• Issued an Ordinance with an object to introduce electoral reforms but primarily to undo what the SC did in its judgement.
  • The Ordinance sought to amend S. 33-B in the Representation of Peoples’ Act (Third Amendment),2002.
  • Amendment completely wiped out the sprite and value of the judgement.
  • Provided a right to every candidate contesting an election to hide or suppress his criminal antecedents.
  • They become entitled, not to provide their educational qualifications, assets, liabilities and other such information including entire criminal record, which legitimately could be disclosed by the candidates.
  • People’s Union for Civil Liberties v. Union of India [AIR (2003)4SCC 399]
  • The SC reiterated its earlier decision and strike down the amendment in S.33-B.
  • The Court held, that the legislature’s power to interfere with a fundamental right u/Art.19(1)(a) was limited to the grounds provided under Art.19(2) and that S.33-B was beyond legislative competence.

The Sc Has Held This Right As Fundamental In Other Cases Also Like:

  1. Reliance Petrochemicals Ltd. v. Indian Express Newspapers Bombay(P) Ltd.
  2. Tata Press Ltd. v. MTNL.
  3. Secretary, Ministry of Information and Broadcasting v. Cricket Association of Bengal
These judicial decisions created a basis for Parliament to take note of such a right as a necessary ingredient for democratic governance of the Country.
These judicial decisions paved way and recognized right to information as a fundamental right u/Art.19(1)(a) of the Indian Constitution.

Meaning Of Information (Section 2(F))

Any material in any form including:
  • records
  •  documents,
  • memos,
  • e-mails,
  • opinions,
  • advice,
  • press releases
  • circulars,
  • orders
  • logbooks,
  • contracts
  • reports,
  • papers,
  • samples,
  • models,
  • data material
held in any electronic form, and information relating to any private body, which can be accessed by a public authority under any other law for the time being in force, but does not include file noting.

Meaning Of Right To Information (Section 2(J))

It includes the right to:
  1. inspect works, documents, records;
  2. take note, extracts or certified copies of documents or records;
  3. take certified samples of material;
  4. obtain information in form of printouts diskettes, floppies, tapes, video cassettes or in any other electronic mode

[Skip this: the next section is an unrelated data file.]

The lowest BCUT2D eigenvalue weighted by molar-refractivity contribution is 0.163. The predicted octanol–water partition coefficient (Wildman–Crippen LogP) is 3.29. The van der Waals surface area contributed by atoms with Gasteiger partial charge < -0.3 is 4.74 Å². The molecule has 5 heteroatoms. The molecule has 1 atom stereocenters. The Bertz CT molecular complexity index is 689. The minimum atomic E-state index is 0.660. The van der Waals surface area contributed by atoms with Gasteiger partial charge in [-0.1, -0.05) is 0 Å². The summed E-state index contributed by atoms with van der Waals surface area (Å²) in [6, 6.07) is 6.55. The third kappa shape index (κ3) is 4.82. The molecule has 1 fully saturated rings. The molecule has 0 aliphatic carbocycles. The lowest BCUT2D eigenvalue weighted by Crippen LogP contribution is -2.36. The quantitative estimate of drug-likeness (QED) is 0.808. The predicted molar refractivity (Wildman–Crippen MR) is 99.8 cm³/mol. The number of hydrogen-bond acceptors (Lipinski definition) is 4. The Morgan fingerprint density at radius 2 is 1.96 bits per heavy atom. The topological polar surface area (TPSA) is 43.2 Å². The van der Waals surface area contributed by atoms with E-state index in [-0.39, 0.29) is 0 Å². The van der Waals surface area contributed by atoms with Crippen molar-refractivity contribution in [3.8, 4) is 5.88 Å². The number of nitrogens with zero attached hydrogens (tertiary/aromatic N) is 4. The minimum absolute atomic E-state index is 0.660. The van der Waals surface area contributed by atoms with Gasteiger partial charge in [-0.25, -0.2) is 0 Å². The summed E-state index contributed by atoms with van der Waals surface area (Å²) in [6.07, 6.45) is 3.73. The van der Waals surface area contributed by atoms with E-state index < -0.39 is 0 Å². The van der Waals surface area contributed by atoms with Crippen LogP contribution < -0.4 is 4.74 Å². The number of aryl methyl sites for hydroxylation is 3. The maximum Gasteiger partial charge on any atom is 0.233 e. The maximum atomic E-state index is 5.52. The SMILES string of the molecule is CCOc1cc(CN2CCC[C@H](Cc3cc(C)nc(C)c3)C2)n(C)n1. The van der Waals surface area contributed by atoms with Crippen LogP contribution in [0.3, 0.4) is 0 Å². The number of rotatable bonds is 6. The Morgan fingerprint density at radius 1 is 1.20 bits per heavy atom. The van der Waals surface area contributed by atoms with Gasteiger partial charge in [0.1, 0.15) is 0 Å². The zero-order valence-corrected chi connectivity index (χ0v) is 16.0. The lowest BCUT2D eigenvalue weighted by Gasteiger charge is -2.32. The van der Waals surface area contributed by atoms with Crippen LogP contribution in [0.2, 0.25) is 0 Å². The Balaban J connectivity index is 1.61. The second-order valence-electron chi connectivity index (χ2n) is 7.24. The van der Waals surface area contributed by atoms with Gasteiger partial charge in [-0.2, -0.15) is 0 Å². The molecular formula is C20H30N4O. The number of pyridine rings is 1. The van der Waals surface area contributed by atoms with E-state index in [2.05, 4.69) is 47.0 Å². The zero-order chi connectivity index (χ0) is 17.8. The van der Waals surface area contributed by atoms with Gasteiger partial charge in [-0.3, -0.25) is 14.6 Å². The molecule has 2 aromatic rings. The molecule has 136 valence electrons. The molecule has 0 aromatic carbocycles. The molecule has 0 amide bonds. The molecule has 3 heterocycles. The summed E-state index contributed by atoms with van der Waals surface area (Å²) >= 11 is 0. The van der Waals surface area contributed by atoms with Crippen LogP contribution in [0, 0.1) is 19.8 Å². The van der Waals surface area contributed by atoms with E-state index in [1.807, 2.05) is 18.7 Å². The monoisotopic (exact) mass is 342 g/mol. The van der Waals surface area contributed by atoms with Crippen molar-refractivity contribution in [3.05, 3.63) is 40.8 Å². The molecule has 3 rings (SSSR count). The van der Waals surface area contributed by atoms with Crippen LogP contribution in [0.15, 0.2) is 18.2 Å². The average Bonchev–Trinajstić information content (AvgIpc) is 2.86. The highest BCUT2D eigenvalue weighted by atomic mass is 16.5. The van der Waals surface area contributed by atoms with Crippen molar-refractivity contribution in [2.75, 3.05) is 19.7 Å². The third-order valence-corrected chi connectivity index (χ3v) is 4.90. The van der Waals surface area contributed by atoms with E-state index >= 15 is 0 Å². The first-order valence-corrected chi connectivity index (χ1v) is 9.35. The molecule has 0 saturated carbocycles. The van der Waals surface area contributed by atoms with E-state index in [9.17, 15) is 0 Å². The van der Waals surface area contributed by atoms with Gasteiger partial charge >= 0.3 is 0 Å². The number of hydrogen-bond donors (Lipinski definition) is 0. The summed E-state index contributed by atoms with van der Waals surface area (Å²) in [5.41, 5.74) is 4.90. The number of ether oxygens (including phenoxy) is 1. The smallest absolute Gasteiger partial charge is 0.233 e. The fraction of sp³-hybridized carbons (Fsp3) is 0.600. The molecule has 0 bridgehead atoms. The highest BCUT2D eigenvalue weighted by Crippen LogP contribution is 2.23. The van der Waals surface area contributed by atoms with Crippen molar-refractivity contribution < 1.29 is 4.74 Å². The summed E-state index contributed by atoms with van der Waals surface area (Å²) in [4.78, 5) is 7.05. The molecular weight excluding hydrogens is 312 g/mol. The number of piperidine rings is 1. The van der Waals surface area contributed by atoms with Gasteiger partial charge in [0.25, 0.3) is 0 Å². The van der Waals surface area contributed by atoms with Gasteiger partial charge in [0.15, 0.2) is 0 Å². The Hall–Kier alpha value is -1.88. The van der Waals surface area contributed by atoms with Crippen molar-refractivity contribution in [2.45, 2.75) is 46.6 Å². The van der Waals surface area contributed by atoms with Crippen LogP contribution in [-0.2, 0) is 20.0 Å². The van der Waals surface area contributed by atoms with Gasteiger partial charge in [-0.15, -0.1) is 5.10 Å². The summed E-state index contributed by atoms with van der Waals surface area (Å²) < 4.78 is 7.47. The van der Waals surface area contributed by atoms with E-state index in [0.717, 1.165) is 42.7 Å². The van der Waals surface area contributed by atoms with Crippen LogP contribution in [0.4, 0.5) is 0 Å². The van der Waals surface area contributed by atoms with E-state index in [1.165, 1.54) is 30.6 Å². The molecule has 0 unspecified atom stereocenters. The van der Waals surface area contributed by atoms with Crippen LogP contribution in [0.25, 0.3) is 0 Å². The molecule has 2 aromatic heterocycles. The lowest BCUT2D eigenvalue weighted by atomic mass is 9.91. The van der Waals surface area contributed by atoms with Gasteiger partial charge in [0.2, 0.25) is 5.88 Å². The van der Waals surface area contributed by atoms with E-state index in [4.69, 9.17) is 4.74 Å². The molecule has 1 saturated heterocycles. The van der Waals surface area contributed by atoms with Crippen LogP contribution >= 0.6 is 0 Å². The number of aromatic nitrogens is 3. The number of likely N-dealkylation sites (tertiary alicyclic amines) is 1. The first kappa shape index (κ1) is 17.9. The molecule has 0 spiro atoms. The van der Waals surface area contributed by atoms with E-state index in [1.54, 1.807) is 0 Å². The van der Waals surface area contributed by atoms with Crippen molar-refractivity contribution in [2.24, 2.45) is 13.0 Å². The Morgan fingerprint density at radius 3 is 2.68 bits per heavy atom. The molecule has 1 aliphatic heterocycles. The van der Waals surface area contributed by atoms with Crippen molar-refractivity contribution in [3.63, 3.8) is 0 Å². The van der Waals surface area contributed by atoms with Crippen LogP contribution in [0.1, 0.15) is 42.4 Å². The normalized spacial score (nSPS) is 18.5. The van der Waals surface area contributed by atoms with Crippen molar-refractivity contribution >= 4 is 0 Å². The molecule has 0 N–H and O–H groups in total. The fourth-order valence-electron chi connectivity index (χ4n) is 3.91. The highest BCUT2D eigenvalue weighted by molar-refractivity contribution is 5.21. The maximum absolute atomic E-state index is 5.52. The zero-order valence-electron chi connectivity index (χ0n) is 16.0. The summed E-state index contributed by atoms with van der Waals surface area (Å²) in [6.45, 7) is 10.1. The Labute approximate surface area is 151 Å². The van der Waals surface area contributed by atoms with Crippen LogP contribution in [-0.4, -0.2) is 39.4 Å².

Time Limit For Getting The Information

  • 30 days from the date of application;
  • 48 hours for information concerning the life and liberty of a person;
  • 5 days shall be added in case the application is given to Assistant Public Information Officer;
  • 40 days if the interest of a third party are involved (maximum period + time given to the party to make representation);
  • Failure to provide information is a deemed refusal. through printouts.

GROUND FOR REJECTION
  • Covered by exemption from disclosure. (S.8)
  • Infringes copyright of any person other than the State. (S.9)

h2>Meaning Of Public Authority (Section 2(h))
  1. It means any authority or body or institution of self-govt. established or constituted: S.2(h)
    • By or under the Constitution;
    • By Parliament;
    • By State Legislature;
    • By a notification issued or order made by the appropriate Govt. and includes any-
  2. Body owned, controlled or substantially financed;
  3. NGO, substantially financed directly or indirectly by the appropriate Government.

Nexus Between Rti And Good Governance

The characteristic features of Good Governance are transparency, accountability, rule of law, people’s participation and these are promoted by way of Right to Information.

RTI And Combating Corruption

Lack of Transparency was one of the main causes for corruption and Right to Information would lead to openness, accountability and integrity -Soli Sorabji, Former Attorney General of India (1998-2004)